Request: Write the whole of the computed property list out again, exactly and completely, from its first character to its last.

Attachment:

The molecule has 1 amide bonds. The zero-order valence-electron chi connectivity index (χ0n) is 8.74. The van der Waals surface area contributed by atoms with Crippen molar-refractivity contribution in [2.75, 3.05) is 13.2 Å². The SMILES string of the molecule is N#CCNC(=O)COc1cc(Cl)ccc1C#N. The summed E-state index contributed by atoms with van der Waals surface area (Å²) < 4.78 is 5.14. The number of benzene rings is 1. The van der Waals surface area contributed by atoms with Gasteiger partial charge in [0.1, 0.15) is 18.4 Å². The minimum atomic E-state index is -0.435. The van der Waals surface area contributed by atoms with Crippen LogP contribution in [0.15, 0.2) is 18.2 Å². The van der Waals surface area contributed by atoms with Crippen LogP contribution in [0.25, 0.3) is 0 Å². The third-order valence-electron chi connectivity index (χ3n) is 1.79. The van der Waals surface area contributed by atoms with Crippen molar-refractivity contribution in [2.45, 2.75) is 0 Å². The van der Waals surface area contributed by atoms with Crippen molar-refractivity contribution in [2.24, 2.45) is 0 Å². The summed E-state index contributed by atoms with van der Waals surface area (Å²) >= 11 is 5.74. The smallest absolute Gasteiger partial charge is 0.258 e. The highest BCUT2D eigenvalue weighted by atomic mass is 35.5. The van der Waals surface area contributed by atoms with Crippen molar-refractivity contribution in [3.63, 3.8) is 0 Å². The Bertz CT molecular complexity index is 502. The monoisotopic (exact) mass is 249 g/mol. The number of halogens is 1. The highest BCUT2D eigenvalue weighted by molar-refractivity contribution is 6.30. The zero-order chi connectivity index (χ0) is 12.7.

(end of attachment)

The molecule has 1 amide bonds. The zero-order valence-electron chi connectivity index (χ0n) is 8.74. The van der Waals surface area contributed by atoms with Crippen molar-refractivity contribution in [2.75, 3.05) is 13.2 Å². The SMILES string of the molecule is N#CCNC(=O)COc1cc(Cl)ccc1C#N. The summed E-state index contributed by atoms with van der Waals surface area (Å²) < 4.78 is 5.14. The number of benzene rings is 1. The van der Waals surface area contributed by atoms with Gasteiger partial charge in [0.1, 0.15) is 18.4 Å². The minimum atomic E-state index is -0.435. The van der Waals surface area contributed by atoms with Crippen LogP contribution in [0.15, 0.2) is 18.2 Å². The van der Waals surface area contributed by atoms with Crippen LogP contribution in [0.25, 0.3) is 0 Å². The third-order valence-electron chi connectivity index (χ3n) is 1.79. The van der Waals surface area contributed by atoms with Crippen molar-refractivity contribution in [2.45, 2.75) is 0 Å². The van der Waals surface area contributed by atoms with Crippen molar-refractivity contribution in [2.24, 2.45) is 0 Å². The summed E-state index contributed by atoms with van der Waals surface area (Å²) >= 11 is 5.74. The smallest absolute Gasteiger partial charge is 0.258 e. The highest BCUT2D eigenvalue weighted by atomic mass is 35.5. The van der Waals surface area contributed by atoms with Crippen molar-refractivity contribution in [3.63, 3.8) is 0 Å². The Bertz CT molecular complexity index is 502. The monoisotopic (exact) mass is 249 g/mol. The number of halogens is 1. The highest BCUT2D eigenvalue weighted by molar-refractivity contribution is 6.30. The zero-order chi connectivity index (χ0) is 12.7.